Residents oppose plan to turn former Tickhill pub into convenience store and flats

Residents have lodged their objections at a plan to turn a former Doncaster village pub into a convenience store and flats.

By George Torr, Local Democracy Reporter
Thursday, 26th September 2019, 5:52 pm
Updated Tuesday, 1st October 2019, 5:18 pm
The former Millstone pub in Tickhill
The former Millstone pub in Tickhill

Lloyd Nicholson, of Lazurus Properties, wants to transform the now closed Millstone pub on Westgate, Tickhill and a decision now lies with Doncaster Council’s planning department.

But due to the level of opposition, the final call will likely rest with councillors on the planning committee which could come before the end of the year.

Doncaster Civic Trust, who are keen advocates for the preservation and conservation of historic buildings, has also objected to plans for a convenience store.

The wider development includes a ground floor store, three one-bedroom flats, two two-bedroom flats and 21 parking spaces. A partial demolition of an outbuilding is also set to take place alongside the erection of a new external stairway and extension.

The property and grounds were put up for sale at a guide price of £850,000 in March this year.

Objector Rod Broad said: “The village cannot support a supermarket as it already supports three news agents, three convenience stores, two butchers, a fresh fish shop, a fruit and veg shop and a card shop.

“How greedy can supermarkets be? Some retailers have traded for 40 years plus only to see a bleak future if this application granted.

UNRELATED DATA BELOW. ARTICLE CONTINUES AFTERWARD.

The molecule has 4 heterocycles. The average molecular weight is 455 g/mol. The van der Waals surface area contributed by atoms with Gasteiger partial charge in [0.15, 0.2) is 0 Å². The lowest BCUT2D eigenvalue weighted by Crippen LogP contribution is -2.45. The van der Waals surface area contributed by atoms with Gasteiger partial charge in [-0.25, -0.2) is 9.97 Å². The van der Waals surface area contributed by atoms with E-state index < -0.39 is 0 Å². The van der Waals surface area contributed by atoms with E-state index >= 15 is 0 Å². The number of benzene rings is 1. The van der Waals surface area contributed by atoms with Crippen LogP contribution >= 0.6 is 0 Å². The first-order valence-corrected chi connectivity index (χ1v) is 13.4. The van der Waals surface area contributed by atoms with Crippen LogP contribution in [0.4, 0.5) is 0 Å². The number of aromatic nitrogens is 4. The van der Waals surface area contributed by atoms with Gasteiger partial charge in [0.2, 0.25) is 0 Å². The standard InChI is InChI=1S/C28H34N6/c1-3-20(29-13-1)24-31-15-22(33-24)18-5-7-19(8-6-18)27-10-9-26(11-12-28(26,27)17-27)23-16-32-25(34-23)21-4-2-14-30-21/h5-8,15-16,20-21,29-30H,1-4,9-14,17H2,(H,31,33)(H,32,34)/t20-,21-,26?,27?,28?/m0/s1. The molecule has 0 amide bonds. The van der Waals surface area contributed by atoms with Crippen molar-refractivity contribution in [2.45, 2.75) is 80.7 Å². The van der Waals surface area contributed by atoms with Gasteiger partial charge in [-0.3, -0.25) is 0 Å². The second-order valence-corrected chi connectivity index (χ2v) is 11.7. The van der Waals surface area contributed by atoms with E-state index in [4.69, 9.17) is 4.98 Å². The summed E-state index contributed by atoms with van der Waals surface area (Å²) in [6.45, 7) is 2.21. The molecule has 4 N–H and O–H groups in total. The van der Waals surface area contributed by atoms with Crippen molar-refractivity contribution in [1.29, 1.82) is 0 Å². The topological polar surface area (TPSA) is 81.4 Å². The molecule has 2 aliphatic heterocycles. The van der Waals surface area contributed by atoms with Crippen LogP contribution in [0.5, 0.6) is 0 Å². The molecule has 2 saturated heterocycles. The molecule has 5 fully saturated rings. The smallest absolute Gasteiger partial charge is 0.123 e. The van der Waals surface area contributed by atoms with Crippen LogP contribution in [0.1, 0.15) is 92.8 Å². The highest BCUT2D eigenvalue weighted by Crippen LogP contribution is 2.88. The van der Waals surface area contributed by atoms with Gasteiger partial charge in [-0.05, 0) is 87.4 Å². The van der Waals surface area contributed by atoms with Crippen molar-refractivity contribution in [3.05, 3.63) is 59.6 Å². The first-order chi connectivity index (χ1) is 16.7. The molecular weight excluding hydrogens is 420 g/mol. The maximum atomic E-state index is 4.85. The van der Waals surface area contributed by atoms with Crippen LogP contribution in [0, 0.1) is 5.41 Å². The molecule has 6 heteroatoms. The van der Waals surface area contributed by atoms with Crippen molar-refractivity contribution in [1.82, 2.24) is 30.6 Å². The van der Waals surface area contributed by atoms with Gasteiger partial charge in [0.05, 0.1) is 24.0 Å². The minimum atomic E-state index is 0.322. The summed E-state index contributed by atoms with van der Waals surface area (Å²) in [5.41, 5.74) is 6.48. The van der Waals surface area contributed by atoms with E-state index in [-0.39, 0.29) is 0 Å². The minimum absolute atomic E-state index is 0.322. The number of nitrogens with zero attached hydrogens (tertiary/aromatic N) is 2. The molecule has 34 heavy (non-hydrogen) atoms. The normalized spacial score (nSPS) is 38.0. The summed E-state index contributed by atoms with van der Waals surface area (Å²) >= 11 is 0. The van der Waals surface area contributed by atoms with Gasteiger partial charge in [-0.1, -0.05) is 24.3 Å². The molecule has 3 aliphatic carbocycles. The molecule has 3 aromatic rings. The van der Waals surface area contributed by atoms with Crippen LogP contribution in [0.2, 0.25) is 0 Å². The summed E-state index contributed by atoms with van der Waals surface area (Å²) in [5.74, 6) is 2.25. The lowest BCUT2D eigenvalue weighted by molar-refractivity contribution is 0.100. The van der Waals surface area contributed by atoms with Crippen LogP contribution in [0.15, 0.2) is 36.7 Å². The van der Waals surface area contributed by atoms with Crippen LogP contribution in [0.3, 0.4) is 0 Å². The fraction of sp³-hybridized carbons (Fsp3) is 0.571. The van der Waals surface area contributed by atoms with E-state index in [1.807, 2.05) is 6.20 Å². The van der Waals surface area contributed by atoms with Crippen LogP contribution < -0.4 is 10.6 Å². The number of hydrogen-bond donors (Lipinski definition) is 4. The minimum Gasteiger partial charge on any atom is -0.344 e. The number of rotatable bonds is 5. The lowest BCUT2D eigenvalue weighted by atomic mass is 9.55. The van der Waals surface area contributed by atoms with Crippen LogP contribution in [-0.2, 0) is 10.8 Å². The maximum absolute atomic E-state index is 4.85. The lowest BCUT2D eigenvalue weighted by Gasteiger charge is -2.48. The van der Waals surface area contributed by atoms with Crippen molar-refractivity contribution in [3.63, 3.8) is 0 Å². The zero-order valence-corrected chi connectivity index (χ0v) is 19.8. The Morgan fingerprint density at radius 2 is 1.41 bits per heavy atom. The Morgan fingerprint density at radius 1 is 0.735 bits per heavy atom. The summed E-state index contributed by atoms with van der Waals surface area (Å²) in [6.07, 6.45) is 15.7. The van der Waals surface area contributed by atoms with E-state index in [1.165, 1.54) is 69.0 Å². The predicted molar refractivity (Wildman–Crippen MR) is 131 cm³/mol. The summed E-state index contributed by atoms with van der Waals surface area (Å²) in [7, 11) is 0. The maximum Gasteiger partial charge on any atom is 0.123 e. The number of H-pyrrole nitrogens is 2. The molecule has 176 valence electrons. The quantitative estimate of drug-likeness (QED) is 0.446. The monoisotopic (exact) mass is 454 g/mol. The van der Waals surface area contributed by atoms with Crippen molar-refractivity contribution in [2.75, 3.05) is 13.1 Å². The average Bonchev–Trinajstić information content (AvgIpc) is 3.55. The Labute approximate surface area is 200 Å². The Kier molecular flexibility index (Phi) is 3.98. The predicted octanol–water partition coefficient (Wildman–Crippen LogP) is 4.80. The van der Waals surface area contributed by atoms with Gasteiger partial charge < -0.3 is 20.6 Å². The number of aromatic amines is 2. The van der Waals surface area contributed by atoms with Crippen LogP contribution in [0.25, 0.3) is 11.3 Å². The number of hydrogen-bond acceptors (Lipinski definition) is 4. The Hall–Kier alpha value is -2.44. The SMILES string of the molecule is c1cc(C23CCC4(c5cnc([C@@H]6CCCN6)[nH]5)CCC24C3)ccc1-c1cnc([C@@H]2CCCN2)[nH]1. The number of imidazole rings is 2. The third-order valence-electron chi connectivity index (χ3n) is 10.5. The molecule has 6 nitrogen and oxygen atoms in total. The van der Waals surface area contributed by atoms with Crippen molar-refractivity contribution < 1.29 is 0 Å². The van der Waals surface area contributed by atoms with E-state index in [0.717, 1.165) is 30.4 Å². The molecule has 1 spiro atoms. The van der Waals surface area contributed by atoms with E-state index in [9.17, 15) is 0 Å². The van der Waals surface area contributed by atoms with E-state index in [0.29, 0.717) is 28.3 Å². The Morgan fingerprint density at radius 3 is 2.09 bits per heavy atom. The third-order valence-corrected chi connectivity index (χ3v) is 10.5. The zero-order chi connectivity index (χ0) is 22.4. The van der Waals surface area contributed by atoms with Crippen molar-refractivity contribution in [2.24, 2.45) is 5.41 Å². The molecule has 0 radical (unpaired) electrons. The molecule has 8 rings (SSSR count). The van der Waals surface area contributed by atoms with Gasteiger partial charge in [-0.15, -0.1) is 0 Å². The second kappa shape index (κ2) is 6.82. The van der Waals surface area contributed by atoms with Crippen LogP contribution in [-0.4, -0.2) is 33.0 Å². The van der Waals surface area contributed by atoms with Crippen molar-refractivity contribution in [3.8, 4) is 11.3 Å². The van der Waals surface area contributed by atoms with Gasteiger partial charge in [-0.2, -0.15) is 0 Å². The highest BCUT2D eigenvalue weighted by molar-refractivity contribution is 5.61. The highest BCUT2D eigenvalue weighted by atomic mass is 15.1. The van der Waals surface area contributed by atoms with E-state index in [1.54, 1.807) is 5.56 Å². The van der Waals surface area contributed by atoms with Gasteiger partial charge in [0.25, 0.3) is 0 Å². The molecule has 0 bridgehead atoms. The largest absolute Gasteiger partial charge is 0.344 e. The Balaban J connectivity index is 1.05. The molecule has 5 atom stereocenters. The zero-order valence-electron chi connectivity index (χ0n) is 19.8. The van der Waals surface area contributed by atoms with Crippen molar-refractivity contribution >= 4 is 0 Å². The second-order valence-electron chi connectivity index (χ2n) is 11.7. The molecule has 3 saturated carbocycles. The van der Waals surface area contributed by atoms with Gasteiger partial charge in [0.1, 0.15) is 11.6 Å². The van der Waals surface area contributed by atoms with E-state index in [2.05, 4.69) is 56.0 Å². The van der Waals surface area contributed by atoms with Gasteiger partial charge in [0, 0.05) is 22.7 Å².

“Pubs are changing to supermarkets and (this happened) to the Star at Barnby Dun. This trend has to stop as they are killing local communities.

Archie Sinclair, from Doncaster Civic Trust, said: “Although it would be very good to see the building back in use, this is not the appropriate location for a retail use – It is outside the town's central commercial area.

“The Trust has no objection to the proposed use of the first floor as apartments. It is suggested that the ground floor could be split to provide smaller spaces for restaurant, tea room or cafe-bar which could provide compatible social uses in the area.”

Graham Raynor, from GR Planning & Architectural Design, said: “The proposed retail use will compliment existing retail uses in the town by providing a store with a greater retail floor area than could be accommodated or created elsewhere within the core business area and as such will increase the range and choice of products and commodities that are presently available.

“This will avoid the need for residents to have to travel to larger retail outlets in neighbouring settlements.”